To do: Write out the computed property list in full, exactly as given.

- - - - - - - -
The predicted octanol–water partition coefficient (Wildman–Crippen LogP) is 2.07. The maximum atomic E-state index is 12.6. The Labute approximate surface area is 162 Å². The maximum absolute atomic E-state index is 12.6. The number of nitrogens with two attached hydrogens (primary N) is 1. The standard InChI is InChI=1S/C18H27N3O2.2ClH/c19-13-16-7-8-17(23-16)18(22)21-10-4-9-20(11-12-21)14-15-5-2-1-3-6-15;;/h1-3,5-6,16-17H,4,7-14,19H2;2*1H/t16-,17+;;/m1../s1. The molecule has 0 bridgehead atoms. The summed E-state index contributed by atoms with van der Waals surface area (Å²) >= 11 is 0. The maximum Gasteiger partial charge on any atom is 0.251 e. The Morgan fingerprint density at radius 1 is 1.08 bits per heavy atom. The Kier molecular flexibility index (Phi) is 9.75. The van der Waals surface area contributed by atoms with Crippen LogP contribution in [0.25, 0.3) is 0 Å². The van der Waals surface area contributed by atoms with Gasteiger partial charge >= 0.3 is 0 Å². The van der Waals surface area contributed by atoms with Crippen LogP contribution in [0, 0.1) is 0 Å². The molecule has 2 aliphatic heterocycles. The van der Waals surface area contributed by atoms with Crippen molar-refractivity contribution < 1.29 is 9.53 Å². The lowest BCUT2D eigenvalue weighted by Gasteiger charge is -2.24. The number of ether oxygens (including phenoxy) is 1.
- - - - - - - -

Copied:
The predicted octanol–water partition coefficient (Wildman–Crippen LogP) is 2.07. The maximum atomic E-state index is 12.6. The Labute approximate surface area is 162 Å². The maximum absolute atomic E-state index is 12.6. The number of nitrogens with two attached hydrogens (primary N) is 1. The standard InChI is InChI=1S/C18H27N3O2.2ClH/c19-13-16-7-8-17(23-16)18(22)21-10-4-9-20(11-12-21)14-15-5-2-1-3-6-15;;/h1-3,5-6,16-17H,4,7-14,19H2;2*1H/t16-,17+;;/m1../s1. The molecule has 0 bridgehead atoms. The summed E-state index contributed by atoms with van der Waals surface area (Å²) >= 11 is 0. The maximum Gasteiger partial charge on any atom is 0.251 e. The Morgan fingerprint density at radius 1 is 1.08 bits per heavy atom. The Kier molecular flexibility index (Phi) is 9.75. The van der Waals surface area contributed by atoms with Crippen LogP contribution in [0.25, 0.3) is 0 Å². The van der Waals surface area contributed by atoms with Gasteiger partial charge >= 0.3 is 0 Å². The van der Waals surface area contributed by atoms with Crippen LogP contribution in [0, 0.1) is 0 Å². The molecule has 2 aliphatic heterocycles. The van der Waals surface area contributed by atoms with Crippen molar-refractivity contribution < 1.29 is 9.53 Å². The lowest BCUT2D eigenvalue weighted by Gasteiger charge is -2.24. The number of ether oxygens (including phenoxy) is 1.